Orleans Conservation Trust is a land trust—a kind of private nonprofit organization whose mission is to conserve land and engage in the stewardship of that land. Land trusts include big organizations of national or international scope, like The Nature Conservancy. Some trusts have a specialized focus; they protect only farmland or ranchland, particular types of wildlands or habitat, urban parks, or cultural resources like archaeological sites.

But most land trusts operate on a close-to-home level, created by concerned citizens to protect special places that are locally beloved or important. They are supported by community members and landowners in various ways: through membership dues and gifts of land or money, by making land available for purchase, or with conservation easements. As private entities, they provide an important alternative to protection by government agencies—in part because they can respond more quickly to conservation needs and opportunities.

The land trust concept was born in New England, when the Trustees of Reservations was founded in 1897. Nearly every town on Cape Cod has its own land trust, of which OCT was among the first to be established (1970). The trusts, along with other conservation groups, receive vital advisory and administrative aid from the Compact of Cape Cod Conservation Trusts. Nationwide there are more than 1,300 accredited land trusts, according to the national Land Trust Alliance.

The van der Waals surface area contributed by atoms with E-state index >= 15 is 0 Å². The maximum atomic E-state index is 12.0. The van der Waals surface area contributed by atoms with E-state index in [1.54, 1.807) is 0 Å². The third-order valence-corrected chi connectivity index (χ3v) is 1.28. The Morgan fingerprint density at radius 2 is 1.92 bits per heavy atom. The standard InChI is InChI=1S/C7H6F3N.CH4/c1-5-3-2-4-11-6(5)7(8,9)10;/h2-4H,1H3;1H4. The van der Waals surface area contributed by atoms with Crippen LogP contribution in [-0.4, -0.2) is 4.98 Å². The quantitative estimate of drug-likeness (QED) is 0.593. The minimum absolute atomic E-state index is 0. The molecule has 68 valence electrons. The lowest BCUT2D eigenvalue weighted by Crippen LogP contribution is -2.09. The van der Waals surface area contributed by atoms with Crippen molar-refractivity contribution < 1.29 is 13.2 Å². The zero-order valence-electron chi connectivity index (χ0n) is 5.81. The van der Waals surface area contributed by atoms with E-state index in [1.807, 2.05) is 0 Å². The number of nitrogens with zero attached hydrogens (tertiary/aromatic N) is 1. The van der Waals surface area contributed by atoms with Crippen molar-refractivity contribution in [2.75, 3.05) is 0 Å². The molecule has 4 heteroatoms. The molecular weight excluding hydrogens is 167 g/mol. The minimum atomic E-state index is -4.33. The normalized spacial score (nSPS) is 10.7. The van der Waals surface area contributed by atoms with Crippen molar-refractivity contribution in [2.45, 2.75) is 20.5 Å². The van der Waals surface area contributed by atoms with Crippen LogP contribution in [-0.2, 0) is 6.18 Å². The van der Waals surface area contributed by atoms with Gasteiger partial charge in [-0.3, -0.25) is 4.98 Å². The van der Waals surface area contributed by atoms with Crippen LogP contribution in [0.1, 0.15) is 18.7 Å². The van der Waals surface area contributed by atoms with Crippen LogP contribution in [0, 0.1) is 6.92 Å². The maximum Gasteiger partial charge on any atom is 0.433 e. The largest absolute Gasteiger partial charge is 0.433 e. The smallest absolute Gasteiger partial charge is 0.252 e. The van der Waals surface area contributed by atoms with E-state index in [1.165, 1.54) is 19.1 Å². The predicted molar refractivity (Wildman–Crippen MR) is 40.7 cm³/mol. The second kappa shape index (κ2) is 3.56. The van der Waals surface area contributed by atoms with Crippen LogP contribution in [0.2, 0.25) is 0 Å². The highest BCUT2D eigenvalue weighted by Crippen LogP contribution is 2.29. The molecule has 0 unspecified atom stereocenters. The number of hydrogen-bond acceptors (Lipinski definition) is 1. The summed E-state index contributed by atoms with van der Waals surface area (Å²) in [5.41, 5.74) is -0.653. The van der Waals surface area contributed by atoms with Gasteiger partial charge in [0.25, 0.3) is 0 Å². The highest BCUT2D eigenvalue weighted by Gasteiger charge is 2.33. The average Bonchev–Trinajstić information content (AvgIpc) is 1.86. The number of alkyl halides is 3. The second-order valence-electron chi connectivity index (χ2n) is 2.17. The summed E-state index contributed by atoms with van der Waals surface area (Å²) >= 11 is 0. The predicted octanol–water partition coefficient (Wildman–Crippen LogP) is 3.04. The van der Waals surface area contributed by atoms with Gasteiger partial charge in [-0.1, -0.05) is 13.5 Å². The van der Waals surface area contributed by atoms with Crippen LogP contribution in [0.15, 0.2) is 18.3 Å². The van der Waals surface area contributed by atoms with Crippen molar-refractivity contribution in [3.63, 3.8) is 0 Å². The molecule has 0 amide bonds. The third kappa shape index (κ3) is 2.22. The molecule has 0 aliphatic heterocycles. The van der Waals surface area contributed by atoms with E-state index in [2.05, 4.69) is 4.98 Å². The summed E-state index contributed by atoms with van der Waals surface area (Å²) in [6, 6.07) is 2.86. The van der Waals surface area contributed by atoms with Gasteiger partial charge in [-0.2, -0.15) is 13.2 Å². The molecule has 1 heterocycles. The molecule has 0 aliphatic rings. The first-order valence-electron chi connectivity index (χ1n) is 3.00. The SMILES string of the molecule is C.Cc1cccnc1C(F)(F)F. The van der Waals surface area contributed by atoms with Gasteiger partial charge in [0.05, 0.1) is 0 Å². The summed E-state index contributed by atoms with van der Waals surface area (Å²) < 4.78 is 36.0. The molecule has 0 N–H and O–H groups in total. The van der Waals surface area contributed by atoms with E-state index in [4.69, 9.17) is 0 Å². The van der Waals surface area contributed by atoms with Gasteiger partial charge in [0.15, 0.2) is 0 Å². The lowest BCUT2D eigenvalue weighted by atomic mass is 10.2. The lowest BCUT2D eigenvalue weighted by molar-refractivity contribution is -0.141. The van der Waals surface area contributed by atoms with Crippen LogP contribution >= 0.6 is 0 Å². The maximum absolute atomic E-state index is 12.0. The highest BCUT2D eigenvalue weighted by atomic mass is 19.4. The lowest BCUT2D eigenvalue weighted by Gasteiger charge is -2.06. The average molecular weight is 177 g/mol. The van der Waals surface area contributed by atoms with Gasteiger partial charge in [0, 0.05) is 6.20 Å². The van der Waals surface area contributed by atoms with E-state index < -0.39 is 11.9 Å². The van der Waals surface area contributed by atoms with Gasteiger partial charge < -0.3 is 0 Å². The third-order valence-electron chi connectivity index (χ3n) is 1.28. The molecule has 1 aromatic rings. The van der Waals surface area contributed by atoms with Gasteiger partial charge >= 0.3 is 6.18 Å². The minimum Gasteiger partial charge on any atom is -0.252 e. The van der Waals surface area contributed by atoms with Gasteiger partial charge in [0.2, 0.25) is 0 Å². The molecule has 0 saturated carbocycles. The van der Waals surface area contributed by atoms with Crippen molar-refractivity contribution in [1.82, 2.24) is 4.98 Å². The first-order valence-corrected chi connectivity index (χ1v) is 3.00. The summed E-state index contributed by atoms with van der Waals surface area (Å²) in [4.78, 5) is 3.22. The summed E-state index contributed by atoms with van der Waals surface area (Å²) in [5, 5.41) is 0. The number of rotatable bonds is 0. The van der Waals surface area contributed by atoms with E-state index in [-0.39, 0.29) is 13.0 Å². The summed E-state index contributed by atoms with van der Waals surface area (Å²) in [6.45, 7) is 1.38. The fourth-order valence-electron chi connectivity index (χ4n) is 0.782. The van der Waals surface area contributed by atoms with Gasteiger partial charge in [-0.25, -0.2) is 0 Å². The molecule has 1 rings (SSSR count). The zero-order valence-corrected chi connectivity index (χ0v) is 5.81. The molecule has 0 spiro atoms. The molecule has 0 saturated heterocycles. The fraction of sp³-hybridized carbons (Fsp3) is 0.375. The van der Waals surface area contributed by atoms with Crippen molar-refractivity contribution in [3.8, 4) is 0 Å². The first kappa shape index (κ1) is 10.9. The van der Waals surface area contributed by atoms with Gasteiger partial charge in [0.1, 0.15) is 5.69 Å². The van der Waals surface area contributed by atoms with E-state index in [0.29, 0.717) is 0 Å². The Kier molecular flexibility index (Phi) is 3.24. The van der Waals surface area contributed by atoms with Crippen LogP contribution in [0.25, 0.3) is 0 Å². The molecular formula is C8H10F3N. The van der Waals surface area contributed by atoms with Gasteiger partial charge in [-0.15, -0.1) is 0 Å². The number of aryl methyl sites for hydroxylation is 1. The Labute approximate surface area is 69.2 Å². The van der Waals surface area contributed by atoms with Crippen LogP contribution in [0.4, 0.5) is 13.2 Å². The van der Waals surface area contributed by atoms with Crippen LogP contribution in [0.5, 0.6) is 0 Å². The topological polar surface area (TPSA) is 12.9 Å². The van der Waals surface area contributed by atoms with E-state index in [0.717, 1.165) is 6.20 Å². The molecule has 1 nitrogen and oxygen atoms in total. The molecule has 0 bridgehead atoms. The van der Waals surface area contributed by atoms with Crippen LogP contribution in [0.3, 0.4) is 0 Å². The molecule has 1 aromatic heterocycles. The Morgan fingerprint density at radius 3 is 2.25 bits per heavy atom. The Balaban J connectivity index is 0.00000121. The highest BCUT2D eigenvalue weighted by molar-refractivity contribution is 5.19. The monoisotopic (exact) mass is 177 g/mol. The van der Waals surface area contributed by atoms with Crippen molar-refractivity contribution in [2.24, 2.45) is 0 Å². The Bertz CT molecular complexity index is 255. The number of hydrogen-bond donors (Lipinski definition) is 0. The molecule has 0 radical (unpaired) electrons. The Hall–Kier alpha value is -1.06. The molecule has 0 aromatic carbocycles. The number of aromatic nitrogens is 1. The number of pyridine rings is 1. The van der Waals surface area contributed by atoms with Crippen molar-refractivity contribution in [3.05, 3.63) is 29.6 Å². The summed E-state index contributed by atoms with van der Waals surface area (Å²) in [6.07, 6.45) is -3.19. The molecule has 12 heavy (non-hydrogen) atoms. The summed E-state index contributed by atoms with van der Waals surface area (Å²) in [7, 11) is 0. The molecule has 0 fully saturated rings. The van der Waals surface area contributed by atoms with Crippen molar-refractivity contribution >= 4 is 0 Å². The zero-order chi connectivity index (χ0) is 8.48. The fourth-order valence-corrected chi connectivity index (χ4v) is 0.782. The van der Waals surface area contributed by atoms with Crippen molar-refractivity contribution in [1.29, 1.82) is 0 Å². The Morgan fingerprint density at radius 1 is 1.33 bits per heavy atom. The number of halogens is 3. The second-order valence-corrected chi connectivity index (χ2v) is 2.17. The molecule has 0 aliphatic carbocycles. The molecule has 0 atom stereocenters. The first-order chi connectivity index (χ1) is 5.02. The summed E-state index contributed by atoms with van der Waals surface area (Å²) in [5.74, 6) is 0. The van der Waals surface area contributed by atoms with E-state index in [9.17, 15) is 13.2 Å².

Land trusts work so well because they are deeply local in essence. OCT exists because people who live or spend time in Orleans treasure its waters, shorelines, and open spaces held in common. They depend on these natural resources for physical refreshment and spiritual sustenance, and understand their importance in safeguarding the community’s health and economic vitality. They endorse the way OCT operates as a private group, citizen-led and tightly knitted into our town’s life. Landowners appreciate being empowered to decide how their properties might be used for conservation.

Most important, perhaps, the Trust makes a promise that the land we own is protected in perpetuity. It will always be there—for us, for our children, for their children, forever.

“Americans around the country are working with land trusts to protect places that they love, close to home. Land trusts embody personal initiative, community cooperation, and a deep connection to the land.”

—Land Trust Alliance